‘Predestined Colour Waves’, Sheila Hicks
8 October 2015 – 23 January 2016
A beautiful and elegant opening last evening at The Espace Louis Vuitton München “Predestined Color Waves”, the first monographic exhibition in Germany since 1970 of the unique oeuvre of the Paris-based American artist Sheila Hicks.
Atterrissage, 2014, pigments, fibres acryliques, 480 x 430 x 260 cm (dimensions variables). Courtesy galerie frank elbaz, Paris
Sheila Hicks has long had a passion for architecture, and many of her works respond directly to the built environment: braided bas-reliefs, hanging soft sculpture, abstract tapestries.
Anja Kaehny , director of Espace München(left), Sheila Hicks and Monique Lévi-Strauss, photo@VK
Creating new interpretations of age-old textile techniques, the artist has developed her own experimental and idiosyncratic style incorporating natural fibres, synthetic blends, and at times found objects, organic matter, and industrial materials. Colour, texture, and structure are her central concerns. Hicks’s art is informed by her academic training in Modernism, her encyclopaedic knowledge of historical textiles, her tireless exploration of new technologies, and a lifelong love of investigating different cultures. Painting, photography and archaeology were important early influences during her extended travels and stays in Latin America. (gallery press, Alison Jacques gallery, London)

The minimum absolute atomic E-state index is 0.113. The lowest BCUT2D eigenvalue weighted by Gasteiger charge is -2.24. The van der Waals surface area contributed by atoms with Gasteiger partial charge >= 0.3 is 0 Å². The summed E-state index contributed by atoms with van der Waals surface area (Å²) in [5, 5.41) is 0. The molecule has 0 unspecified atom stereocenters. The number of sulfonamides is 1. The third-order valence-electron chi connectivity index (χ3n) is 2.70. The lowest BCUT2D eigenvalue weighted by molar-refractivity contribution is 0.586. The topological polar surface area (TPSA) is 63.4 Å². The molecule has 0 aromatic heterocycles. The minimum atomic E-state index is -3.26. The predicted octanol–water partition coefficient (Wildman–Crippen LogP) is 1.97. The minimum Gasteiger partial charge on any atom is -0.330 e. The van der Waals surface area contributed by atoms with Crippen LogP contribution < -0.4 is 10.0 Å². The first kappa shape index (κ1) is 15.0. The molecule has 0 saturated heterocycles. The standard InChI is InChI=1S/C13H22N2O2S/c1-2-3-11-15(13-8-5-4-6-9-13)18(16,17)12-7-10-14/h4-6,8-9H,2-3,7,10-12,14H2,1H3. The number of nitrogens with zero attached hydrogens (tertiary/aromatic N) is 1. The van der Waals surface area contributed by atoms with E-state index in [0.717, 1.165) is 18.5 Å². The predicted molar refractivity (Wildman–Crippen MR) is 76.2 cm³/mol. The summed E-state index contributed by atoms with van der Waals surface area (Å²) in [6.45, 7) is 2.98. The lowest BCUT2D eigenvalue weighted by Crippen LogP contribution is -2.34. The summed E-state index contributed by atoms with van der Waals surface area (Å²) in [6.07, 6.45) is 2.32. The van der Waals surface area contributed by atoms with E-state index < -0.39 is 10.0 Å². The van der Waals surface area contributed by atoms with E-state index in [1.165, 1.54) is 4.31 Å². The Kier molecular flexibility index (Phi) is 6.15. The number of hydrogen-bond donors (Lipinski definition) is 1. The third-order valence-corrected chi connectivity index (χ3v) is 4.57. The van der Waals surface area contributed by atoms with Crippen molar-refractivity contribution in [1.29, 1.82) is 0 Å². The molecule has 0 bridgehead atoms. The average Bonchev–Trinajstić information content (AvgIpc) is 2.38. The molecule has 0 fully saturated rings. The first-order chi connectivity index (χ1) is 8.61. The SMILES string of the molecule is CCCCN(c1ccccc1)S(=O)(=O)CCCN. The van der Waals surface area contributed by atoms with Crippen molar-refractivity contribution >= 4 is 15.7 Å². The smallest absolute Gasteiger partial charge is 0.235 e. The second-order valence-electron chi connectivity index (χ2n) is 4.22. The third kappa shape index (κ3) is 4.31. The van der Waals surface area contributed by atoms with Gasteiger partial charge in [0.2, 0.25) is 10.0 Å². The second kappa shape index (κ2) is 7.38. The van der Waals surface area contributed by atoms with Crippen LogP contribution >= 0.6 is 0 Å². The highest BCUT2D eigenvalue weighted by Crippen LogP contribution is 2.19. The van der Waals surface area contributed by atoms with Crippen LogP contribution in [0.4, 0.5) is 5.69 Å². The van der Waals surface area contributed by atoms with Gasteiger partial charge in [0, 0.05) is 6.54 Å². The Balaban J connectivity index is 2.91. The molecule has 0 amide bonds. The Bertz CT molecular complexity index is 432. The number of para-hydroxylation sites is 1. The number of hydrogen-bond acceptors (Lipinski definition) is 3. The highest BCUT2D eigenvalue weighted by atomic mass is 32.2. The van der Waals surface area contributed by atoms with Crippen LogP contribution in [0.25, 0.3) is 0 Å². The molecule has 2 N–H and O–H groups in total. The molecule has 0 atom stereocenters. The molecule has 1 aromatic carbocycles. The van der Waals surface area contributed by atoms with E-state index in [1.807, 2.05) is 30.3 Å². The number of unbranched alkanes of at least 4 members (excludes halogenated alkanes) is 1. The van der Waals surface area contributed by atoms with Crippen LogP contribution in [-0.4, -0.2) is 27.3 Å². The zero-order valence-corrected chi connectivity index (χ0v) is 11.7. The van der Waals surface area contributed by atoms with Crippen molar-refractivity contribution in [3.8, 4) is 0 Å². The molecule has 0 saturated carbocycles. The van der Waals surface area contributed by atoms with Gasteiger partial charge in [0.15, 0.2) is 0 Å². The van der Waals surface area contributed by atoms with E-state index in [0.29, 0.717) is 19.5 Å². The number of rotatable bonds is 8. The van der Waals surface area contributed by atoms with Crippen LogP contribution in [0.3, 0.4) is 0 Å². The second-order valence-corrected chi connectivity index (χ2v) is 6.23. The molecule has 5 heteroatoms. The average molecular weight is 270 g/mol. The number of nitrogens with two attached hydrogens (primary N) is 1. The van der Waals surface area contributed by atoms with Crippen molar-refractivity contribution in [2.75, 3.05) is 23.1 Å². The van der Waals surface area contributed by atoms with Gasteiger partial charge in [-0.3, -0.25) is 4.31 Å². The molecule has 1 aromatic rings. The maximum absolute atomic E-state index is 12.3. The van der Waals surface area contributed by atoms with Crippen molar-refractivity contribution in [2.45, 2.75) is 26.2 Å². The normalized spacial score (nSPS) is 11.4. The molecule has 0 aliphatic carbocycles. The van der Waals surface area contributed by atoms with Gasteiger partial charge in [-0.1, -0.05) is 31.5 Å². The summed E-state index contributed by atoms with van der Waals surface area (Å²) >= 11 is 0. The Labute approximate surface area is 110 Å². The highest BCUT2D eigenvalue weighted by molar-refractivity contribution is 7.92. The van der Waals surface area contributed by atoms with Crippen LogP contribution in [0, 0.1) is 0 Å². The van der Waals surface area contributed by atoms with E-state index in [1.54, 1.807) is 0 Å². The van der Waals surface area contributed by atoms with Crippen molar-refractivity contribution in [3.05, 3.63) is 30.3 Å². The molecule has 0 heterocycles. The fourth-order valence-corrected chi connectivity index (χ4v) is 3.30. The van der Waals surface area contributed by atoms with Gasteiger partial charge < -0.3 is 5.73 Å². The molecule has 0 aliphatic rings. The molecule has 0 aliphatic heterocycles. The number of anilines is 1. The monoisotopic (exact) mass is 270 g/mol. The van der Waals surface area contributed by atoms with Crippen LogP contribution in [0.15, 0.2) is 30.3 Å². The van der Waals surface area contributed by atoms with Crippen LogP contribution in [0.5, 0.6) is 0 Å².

Monique Lévi-Strauss (left) and Sheila Hicks, photo@VK
An interest in architecture, sparked during her student years at Yale University where Louis Kahn and Vincent Scully taught and intensified during her residence in Mexico when she met Felix Candela, Luis Barragán, and Ricardo Legorreta, became a cornerstone of her practice.
Sheila Hicks was born in Nebraska in 1934, and as teenager she used to explore the galleries of the Art Institute of Chicago, where she became so impassioned by Peruvian textiles that she talked her way into the storerooms. After two years at college she transferred to Yale Art School, where she was one of the female students and where she encountered tow formative professors. One was Josef Albers, who had brought the principles of the Bauhaus with him to the United States. Albers was a renewed pedagogue, and his courses included a heavy dose of colour theory. Hicks also undertook independent studies with Alber’s wife, Anni, who shared her interest in textiles.
Ferdinand Huwendiek & Alexandra Eley, photo@VK
The exhibition is made possible by the loan of Atterrissage (2014) from the Fondation Louis Vuitton in Paris. It is accompanied by a catalogue featuring an essay by the art critic Jason Farago and contributions by the writer and textile scholar Monique Lévi-Strauss and Stephanie Rosenthal, artistic director of the 2016 Biennale of Sydney.